Three Problem-Solving Instructional Strategies and Their Effect on Nigerian Students' Attainment in Chemistry

By Adigwe, J. C. | Research in Education, November 1998 | Go to article overview

Three Problem-Solving Instructional Strategies and Their Effect on Nigerian Students' Attainment in Chemistry


Adigwe, J. C., Research in Education


Background Previous studies of students' chemistry achievement have indicated that students have difficulty in solving quantitative chemistry problems (Selvarantnam,1974,1983; Powell,1977; McCabe,1977; Krammers-Pals et al., 1982, 1983; Gabel and Sherwood, 1983; Gabel et al., 1984; Genyea, 1983; Reif and Heller, 1982; Gilbert, 1980). Gil Perez (1982), Gil Perez and Terrogrosa (1981, 1983), Luria (1976) and Larkin (1980) observed that problem-solving was very difficult for secondary school students, and one of the principal causes of failure in school science and mathematics, because it is a complex intellectual task. Empirical studies in Nigeria, also, indicate the same results (Bello,1985; Adeyegbe,1985; Bello and Bajah,1987; Egbugara, 1989; Adigwe, 1991, 1992b, 1993). Research reports generally indicated that students' difficulties are associated with lack of procedural knowledge/strategies and skills of solving problems, and the reasoning skills that go along with them rather than lack of the conceptual knowledge and skills of chemistry (Gil Perez and Terrogrosa, 1981, 1983; Adeyegbe, 1985; Ahmed, 1982; Frazer and Sleet, (1984) Adigwe, (1993).

The traditional approach to teaching chemistry problem-solving involves the representation of worked examples in textbooks. Most worked examples do not teach the effective processes of solving chemistry problems (Selvarantnam, 1974, 1983; Frazer, 1982; Bello and Bajah, 1987). The traditional approach does not therefore teach the basic procedural knowledge/strategies and skills of solving quantitative problems. The implication is that the students do not acquire the problem-solving procedures and skills required for successful performance (Thorsland and Novak, 1974; Powell, 1977; Stewart,1982; Kempa and Nicholls, (1983); Selvarantnam and Frazer, 1982; Metres et al., 1980, 1981; McCabe, 1977). Literature review indicates that different instructional strategies could help to improve students' problem-solving skills (Chippetta and Russell, 1982; Payne, 1984; Decorte and Somers, 1982; Bessener and Smith, 1972; Polya, 1957; Butts and Jones, 1966; Newell and Simon, 1972; Mettes et al., 1980, 1981; Reif et al., 1976; Reif, 1983). It was therefore important for appropriate instructional strategies that could help students to understand the procedures/strategies and acquire the basic skills of solving quantitative chemistry problems to be developed. Efforts at developing instructional strategies to enhance students' problem-solving skills in chemistry led to the development of the following models: Selverantnam and Frazer (1982); the programme of Action and Methods (PAM) of Mettes et al., (1980, 1981); and the network approach, involving links and nodes (Ashmore et al., 1979; Elliot, 1982). The effects of the PAM and Selvarantnam and Frazer (1982) model on students' problem-solving achievement have been investigated: Mettes et al. (1980, 1981) observed that undergraduate students' skills in solving thermodynamics problems improved significantly if the four-stage model (PAM) they developed was coupled with mastery learning strategy. Bello (1985) found that the Selvarantnam and Frazer (1982) model significantly improved secondary school students' skills in solving stoichiometric problems if coupled with either practice, verbal feedback and remedial instructions or with practice and verbal feedback. Bello's (1985) study has remained the only research attempt to investigate the effects of a problem-solving instructional strategy on Nigerian students' problem-solving ability in chemistry. There is therefore a need to investigate empirically the relative effects of other instructional strategies on Nigerian chemistry students attainment in problem-solving.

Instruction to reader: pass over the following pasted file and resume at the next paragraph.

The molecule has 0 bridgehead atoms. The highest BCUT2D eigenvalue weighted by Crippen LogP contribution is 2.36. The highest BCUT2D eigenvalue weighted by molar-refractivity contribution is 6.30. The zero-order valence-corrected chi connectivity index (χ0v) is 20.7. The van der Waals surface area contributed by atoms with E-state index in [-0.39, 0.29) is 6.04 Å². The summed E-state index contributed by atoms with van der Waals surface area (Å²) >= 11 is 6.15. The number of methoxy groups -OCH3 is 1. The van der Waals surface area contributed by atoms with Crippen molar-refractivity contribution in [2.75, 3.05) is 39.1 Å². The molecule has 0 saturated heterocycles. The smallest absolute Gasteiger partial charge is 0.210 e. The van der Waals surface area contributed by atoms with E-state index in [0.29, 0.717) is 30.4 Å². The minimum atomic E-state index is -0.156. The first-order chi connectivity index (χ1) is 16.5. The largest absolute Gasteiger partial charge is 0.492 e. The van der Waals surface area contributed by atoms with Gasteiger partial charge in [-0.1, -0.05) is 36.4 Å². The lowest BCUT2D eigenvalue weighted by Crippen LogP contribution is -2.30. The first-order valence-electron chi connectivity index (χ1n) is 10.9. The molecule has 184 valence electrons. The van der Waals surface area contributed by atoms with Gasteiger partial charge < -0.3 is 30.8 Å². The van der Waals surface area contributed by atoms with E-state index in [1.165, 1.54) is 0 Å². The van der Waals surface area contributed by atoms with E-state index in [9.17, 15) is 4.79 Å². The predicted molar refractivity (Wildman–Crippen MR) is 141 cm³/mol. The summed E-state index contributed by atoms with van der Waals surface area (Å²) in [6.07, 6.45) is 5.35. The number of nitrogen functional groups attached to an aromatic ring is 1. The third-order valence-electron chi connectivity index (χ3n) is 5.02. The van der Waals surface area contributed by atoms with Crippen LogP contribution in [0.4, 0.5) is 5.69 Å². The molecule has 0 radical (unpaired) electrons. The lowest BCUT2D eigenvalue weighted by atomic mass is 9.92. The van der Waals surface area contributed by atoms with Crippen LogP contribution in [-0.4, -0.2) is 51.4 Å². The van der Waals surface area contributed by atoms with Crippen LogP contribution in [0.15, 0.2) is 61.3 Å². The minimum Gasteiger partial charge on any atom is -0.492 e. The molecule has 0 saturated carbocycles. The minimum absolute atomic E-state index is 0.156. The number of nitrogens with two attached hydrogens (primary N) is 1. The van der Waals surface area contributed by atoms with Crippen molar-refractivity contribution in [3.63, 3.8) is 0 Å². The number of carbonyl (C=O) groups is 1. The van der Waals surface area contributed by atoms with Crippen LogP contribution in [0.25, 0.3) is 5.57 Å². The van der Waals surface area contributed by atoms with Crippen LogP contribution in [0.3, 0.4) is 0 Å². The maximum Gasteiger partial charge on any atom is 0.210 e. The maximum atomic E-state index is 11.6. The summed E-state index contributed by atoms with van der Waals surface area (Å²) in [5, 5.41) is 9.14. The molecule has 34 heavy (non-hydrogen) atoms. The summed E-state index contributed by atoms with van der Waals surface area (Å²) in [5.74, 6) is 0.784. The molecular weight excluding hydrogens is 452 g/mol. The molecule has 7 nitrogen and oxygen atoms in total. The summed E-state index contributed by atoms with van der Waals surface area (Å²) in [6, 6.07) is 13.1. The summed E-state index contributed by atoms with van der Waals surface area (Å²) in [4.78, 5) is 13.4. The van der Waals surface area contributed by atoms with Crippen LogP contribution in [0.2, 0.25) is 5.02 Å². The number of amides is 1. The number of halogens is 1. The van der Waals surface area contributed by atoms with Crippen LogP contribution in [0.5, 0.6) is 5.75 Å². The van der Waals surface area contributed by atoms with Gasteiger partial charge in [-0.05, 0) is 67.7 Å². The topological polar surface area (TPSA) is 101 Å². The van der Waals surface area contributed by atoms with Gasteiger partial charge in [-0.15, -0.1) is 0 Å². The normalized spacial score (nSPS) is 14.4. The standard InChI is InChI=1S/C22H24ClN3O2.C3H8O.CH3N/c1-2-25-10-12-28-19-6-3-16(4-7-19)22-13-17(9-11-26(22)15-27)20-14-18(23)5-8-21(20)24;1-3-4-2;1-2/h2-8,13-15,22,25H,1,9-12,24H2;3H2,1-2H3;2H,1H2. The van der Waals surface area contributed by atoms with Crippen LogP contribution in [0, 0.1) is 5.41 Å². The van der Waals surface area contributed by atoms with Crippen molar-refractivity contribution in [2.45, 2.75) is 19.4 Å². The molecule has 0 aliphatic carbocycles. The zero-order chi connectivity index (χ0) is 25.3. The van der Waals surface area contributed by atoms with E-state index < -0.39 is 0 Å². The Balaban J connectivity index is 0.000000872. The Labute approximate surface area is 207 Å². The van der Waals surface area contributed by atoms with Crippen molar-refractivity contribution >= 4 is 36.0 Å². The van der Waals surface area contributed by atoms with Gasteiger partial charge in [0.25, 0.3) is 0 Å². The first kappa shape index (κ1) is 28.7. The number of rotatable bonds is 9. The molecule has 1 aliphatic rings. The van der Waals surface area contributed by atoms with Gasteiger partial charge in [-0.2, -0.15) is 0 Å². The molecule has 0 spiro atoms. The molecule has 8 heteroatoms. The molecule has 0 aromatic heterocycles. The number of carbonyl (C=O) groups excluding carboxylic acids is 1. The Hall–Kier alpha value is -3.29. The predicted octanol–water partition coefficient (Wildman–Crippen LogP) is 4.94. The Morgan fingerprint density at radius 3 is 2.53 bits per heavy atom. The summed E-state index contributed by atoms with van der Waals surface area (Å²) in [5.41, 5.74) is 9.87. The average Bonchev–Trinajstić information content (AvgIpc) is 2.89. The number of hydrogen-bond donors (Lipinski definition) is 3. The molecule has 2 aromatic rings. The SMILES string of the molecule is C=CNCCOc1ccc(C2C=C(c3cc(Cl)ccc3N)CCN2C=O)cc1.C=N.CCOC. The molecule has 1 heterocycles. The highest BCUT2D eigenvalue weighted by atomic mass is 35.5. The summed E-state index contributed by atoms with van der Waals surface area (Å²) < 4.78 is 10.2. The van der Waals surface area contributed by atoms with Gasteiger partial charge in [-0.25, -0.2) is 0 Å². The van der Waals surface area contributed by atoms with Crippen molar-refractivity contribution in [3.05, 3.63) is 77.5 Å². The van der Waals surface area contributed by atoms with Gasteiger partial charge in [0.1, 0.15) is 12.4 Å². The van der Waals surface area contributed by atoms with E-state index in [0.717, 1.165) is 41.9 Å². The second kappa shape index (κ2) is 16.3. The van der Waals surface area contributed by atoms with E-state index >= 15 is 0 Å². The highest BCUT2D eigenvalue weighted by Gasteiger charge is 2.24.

Since Polya's (1957) heuristic approach to solving mathematics problems is becoming popular among Nigerian mathematics teachers (Agwagah, 1993) and PAM is gradually appearing in Nigerian science/chemistry literature as a problem-solving instructional approach (Egbugara, 1989; Bello, 1985; Bellow and Bajah, 1987, it was considered necessary to investigate empirically the relative effects of Polya's (1957) model, Mettes et al. …

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